A year later – in 1958 – Sotheby’s staged a legendary event whose impact is still felt today. Following the successful handling of the Weinberg Collection, Sotheby’s won the collection of Jakob Goldschmidt – seven important paintings by Édouard Manet, Paul Cézanne, Vincent Van Gogh and Pierre-August Renoir. To mark the occasion, Sotheby’s chairman, Peter Wilson, devised a strategy to offer the works in a stand-alone, glamorous evening auction. The black-tie event – with Kirk Douglas, Anthony Quinn and Lady Churchill in the audience – set a new benchmark for a fine art sale and the “Evening Sale” – a mainstay of today’s art market – was born.

A Sotheby’s auction in 1973 marked a turning point for the modern art market – A Selection of Fifty Works from the Collection of Robert C. Scull featured, for the first time, works by living artists including Andy Warhol, Jasper Johns and Robert Rauschenberg. The final total was an astonishing $2.2 million and individual prices were, in many cases, multiples of the original purchase prices, shining a new light on the contemporary art market and launching a debate about the resale of the work of living artists that continues today.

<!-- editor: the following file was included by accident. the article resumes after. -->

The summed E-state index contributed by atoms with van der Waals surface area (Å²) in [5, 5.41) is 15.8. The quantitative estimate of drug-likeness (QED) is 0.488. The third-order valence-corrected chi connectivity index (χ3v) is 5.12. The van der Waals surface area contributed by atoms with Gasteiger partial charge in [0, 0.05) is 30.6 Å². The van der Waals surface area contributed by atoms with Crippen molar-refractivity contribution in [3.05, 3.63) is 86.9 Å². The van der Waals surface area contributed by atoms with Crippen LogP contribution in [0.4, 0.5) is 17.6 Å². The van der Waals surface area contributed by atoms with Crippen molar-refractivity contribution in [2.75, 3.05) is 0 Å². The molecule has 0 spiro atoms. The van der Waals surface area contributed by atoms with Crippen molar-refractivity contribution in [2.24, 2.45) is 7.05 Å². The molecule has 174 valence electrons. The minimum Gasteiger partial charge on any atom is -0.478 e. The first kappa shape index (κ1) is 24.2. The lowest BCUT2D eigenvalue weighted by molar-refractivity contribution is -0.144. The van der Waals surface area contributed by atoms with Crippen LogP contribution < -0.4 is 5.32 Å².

In 1973, Sotheby’s became the first international auction house to open an office and hold auctions in Asia, leading to the legendary sales of the collection of Edward T. Chow in 1980. The finest assembly of Ming and Qing porcelain to have ever come to market, the sale broke numerous records. Sotheby’s operation in Asia now boasts more than 200 employees across nine locations, including a gallery in Hong Kong, leading to sales of more than $1 billion in 2018.

In 1988, Sotheby’s presented the Andy Warhol Collection in New York, drawing 60,000 visitors over the 18-day exhibition period and raising $25.3 million. The sale was the largest auction in the 20th century – 2,500 lots in over 27 different collection categories – and launched the “celebrity auction.” Sotheby’s would successfully mount dozens of events of similar scale over the next several decades, including the Estate of Jacqueline Kennedy Onassis (1996), the Collection of The Duke and Duchess of Windsor (1998), and the Collection of David Bowie (2016).